Alcatraz island and exploring the island

Alcatraz island and exploring the island

Alcatraz island and exploring the island

Alcatraz island and exploring the island

Alcatraz island:  an art exhibit, penitentiary and exploring the island

 

Hard to believe that it has been over 20 years since I’ve visited Alcatraz island in the middle of San Francisco bay.  I haven’t had a desire to visit the island until I heard about a current show happening at the same time which is a first time event on the island. The exhibit featuring Ai WeiWei, a contemporary Chinese artist who is also under house arrest in his home country makes the show at Alcatraz, even more poignant.  WeiWei features prisoners from around the world also of like mind: composers, poets, artists and literary people that are being imprisoned for their own personal beliefs and speaking out about the personal and political injustice happening in their own countries.

The exhibit centers on these artists who in spite of being or having been incarcerated, have produced some wonderful artistic contributions in their own right and continue to create. Quite an inspiring place to visit and see an exhibit that imbues that complete feeling of isolation and imprisonment and yet creating hope and inspiring work for the world to appreciate the human spirit and art.

 

 

Arriving Alcatraz on a foggy morning

Arriving Alcatraz on a foggy morning

Morning ferry to Alcatraz

The morning was so typical for a winter day in San Francisco, cool and foggy morning that may perhaps burn off or maybe not and remain cold and dreary. It was hard to tell and from our first walk down North beach to the wharf area at Pier 33, it didn’t seem likely to clear up. I picked up my friend Colleen, herself an artist and art instructor in San Francisco, from her North Beach apartment with stunning views of the downtown skyline . In no time we arrive at the Pier which is already packed with visitors. I’m sure it must be busy the entire day for every ferry ride to the island. In fact, I read somewhere that Alcatraz is the number one attraction in San Francisco for travelers (maybe that is why I haven’t really had a desire to visit until recently). We board the ferry amidst the thick fog and it is quite eerie, I don’t recall ever being out on the bay where you can barely see a few feet in front of you. The captain gets on the intercom, welcoming everyone and mentioning the thick fog which prompts them to sound off a very loud bull horn sound every few minutes which really adds to the mysterious and somewhat scary ferry crossing on the bay.

 

The arrival dock at Alcatraz

The arrival dock at Alcatraz

 

 

Then as if, it were there was never any fog, the island comes into view and the fog quickly starts to burn off.  Just some fog impressions linger which makes for some great photo captured moments  (photos above). It really does feel like you are coming into a very different world, far removed from the congested streets, traffic and noise of the city. After disembarking, there is a ranger that gestures to everyone so she can give an overview and history to the island – apparently when you arrive, you are free to wander anywhere but she gives an orientation to the days happenings and tours that maybe happening on the island.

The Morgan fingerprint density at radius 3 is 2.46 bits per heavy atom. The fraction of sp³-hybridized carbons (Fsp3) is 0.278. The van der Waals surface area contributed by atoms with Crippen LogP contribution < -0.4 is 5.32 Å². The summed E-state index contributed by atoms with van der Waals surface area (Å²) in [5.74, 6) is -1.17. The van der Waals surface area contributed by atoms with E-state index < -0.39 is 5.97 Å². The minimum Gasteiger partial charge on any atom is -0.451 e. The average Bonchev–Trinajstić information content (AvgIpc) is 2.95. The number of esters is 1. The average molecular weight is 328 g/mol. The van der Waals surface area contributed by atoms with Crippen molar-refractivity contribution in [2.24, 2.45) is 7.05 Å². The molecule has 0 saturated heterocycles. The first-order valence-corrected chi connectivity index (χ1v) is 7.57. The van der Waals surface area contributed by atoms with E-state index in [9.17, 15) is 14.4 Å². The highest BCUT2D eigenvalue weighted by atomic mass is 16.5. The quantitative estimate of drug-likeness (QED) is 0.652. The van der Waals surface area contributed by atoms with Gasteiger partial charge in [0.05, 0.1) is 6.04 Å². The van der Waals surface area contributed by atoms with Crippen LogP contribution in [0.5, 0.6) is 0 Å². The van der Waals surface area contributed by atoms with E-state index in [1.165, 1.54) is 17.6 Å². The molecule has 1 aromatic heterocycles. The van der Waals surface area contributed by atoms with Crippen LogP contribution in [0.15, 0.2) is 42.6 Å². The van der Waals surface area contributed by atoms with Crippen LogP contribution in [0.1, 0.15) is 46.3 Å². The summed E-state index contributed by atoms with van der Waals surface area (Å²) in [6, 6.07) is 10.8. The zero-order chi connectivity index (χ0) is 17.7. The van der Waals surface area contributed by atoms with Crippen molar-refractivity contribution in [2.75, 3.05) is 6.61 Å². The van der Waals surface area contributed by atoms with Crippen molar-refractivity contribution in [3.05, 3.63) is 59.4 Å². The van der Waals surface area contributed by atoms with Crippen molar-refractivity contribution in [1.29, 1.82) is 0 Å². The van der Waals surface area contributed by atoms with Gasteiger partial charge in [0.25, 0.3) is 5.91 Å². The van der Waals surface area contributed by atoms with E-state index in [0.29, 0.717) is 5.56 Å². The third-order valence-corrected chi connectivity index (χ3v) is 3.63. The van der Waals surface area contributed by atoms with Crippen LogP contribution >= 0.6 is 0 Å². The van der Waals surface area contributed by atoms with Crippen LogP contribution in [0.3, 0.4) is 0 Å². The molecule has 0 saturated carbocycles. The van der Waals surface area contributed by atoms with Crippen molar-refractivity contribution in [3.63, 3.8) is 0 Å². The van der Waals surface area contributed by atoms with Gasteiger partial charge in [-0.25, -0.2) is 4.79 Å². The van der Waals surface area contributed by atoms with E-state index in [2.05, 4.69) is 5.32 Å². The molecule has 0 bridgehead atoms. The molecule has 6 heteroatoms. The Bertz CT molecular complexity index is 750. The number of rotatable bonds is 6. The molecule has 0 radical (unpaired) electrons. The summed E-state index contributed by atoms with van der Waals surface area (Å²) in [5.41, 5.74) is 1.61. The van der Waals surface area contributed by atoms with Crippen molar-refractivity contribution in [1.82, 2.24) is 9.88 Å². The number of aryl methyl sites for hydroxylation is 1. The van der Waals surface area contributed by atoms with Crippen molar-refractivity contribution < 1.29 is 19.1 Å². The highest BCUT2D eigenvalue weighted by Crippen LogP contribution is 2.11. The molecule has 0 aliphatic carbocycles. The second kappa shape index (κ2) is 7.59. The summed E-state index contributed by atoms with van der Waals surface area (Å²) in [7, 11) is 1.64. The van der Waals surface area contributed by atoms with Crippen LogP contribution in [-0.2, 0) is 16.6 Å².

Entry signage at Alcatraz prison

Entry signage at Alcatraz prison

 

 

An art exhibit on the island

We head off directly to where the art exhibit is happening in an old building never opened to the public except now for this special exhibit. It’s in the new exhibits building within an old decaying structure facing the Golden Gate bridge –  huge paneled windows take up a complete side, some with broken panels, creating interesting graphic patterns and aged patina on the walls.  I’m already fascinated with this dynamic and cool space. Right when you enter the front doors, you are greeted with this huge dragon head crafted with paper and balsa wood –  brightly festooned with colorful patterns and imagery. It’s striking and WeiWei, the artist,  is introducing the dragon not as a dangerous authority figure, but instead it represents personal freedom and individual strength and power.  The contemporary Chinese artist Ai WeiWei is world-famous and was also imprisoned during this time frame. His customized work at Alcatraz centers  on political activism and personal freedom – it’s only too sad that he was not allowed to leave China to attend his own art exhibit in San Francisco.

 

 

Dragon entry of the Ai Wei Wei exhibit

Dragon entry of the Ai Wei Wei exhibit

Colorful kites fly around the prison walls

The various kites around the dragon have personal quotations from activists and are forms alluding to stark human reality and restrictions of civil liberties and human rights.  Putting the kites within the prison walls symbolizes the contradictions of restriction and freedom, creativity, personal expression and cultural pride. Gorgeous and I totally get the restriction of space and freedom from these lovely kites.

 

Colorful kites at the Wei Wei exhibit

Colorful kites at the Wei Wei exhibit